For years, when people hurt their heads so badly their behaviors were affected, there wasn’t a lot to do about it. But with current recent research into traumatic brain injuries, we’ve learned that there’s a lot taking place in the body as someone recovers, but there are ways to lessen the effects from skilled positions such as physical therapists and occupational therapists.
The team at Accredited Home Care follows current research into traumatic brain injuries. Some of our clients have these conditions. Others are at higher risk for hurting themselves such as in a fall or similar trauma.
Traumatic brain injuries could be caused by any sort of damage to the head, from a light concussion to a damaged skull, everything from a fall to an auto collision. They can cause changes in behavior, changes in mobility, and changes in other aspects of life.
Repeated blows to the head or multiple concussions can further aggravate past traumatic brain injuries. This has been seen recently in athletes who have suffered years of collisions and now have difficulties with even basic functions.
Closer to home
In some cases, seniors who live alone who suffer a traumatic brain injury may require changes in their life. They may no longer be able to perform certain tasks by themselves, as much as they want to.
There also may be fear of future injuries: one’s risk of a catastrophic fall increases if they’ve had a previous fall that caused injuries. Plus, a head injury that you may think of as mild may still impact your memory and abilities.
Family members, loved ones, or even health care providers may recommend that a senior either relocate to an assisted living community or rehabilitation facility that has more services, or a 24-hour caregiver.
Neither option will likely be that appealing to a senior who enjoys their independence, which could be an incentive to look for ways to get help.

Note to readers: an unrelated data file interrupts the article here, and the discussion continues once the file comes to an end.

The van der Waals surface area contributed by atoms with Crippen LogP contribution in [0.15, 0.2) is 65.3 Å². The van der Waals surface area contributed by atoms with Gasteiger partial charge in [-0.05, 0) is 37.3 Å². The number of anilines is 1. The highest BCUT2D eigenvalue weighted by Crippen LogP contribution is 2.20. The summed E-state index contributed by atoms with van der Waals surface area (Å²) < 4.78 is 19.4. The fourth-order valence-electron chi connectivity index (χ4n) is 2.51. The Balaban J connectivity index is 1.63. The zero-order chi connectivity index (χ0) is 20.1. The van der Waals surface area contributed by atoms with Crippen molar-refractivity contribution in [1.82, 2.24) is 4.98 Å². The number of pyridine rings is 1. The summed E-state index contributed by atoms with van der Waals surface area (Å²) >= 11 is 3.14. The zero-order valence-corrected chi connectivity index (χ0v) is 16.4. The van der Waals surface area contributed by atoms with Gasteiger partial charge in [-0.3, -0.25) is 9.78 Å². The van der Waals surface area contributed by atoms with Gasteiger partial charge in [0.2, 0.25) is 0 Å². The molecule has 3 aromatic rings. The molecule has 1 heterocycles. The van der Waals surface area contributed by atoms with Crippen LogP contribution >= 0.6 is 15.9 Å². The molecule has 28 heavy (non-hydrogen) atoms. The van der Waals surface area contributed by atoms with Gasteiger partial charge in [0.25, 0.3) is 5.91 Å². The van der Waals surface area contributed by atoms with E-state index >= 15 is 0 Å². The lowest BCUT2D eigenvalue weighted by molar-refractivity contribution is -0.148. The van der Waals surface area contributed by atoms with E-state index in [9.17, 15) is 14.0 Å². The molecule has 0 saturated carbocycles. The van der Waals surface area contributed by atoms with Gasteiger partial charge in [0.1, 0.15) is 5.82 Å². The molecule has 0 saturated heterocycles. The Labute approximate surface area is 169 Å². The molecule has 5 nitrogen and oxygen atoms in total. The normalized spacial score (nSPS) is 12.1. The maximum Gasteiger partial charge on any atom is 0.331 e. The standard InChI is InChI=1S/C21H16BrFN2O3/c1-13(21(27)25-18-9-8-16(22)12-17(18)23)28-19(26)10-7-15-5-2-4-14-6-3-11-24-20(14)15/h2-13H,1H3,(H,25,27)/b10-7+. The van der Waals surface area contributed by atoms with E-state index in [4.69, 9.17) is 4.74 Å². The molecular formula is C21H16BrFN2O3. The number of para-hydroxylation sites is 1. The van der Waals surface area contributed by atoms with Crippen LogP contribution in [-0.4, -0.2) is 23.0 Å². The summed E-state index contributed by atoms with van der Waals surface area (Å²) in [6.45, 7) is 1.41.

One method that seems to have positive results is occupational therapy. While some people may think of it as something that helps you get back to work, it actually is much more.
Occupational therapy basically teaches people skills to function independently. For seniors, this could include getting in and out of bed, grooming and dressing, preparing and eating food, cleaning, and other domestic activities.
Being able to demonstrate competence in these areas could make the difference between having the freedom to do these things by oneself or requiring help.
Besides teaching clients these basic skills or a combination of skills, occupational therapists also can have a role in evaluating a client’s living space including how safe it is.
They can identify potential safety hazards through the home and suggest ways to minimize them.
For instance, they may see area rugs and recommend their removal. These can be potential tripping hazards because of the uneven surface. They also can catch a cane or walker and cause someone to lose their balance or fall.
Likewise, places like bathrooms can be evaluated by an occupational therapist. Bathrooms can be especially dangerous because of the hard, sharp surfaces and how they can be slippery with water.
So an occupational therapist might suggest adding a shower chair, handles, or no-slip stickers in the bathtub, and work with the client to make sure they are able to get in and out without assistance.
How occupational therapy can help
As more is learned about traumatic brain injuries, there’s also more research into how occupational therapy can help.
The National Library of Medicine determined that occupational therapists can provide benefits when working with clients with concussions. It concluded that an occupational therapist brings important skills and should be part of any intervention team including a provider.
The study also said that the performance and recovery of a client with a concussion can increase if an occupational therapist was involved in the initial evaluation.
A similar study showed that occupational therapists can have a vital role in helping with cognitive rehabilitation. They can focus on getting a client to learn, or re-learn, basic tasks such as sitting, standing, and moving.
Part of education into traumatic brain injuries can include more research as well as telling more people what you’ve learned.
That’s part of the thinking of the Brain Injury Association of America, an organization that offers information all about the brain and brain injuries.
Each spring, the group observes Brain Injury Awareness Month in March, a day to encourage more research and also invite medical professionals who offer services to those with brain injuries to connect.
The organization has already chosen themes for 2021 and 2023: #morethanmybraininjury. This encourages people to focus on the whole person and how they have overcome difficulties, not just their brain.
It advocates letting people know more about traumatic brain injuries, since many people may not be familiar with it. It also has a goal of reducing any stigma.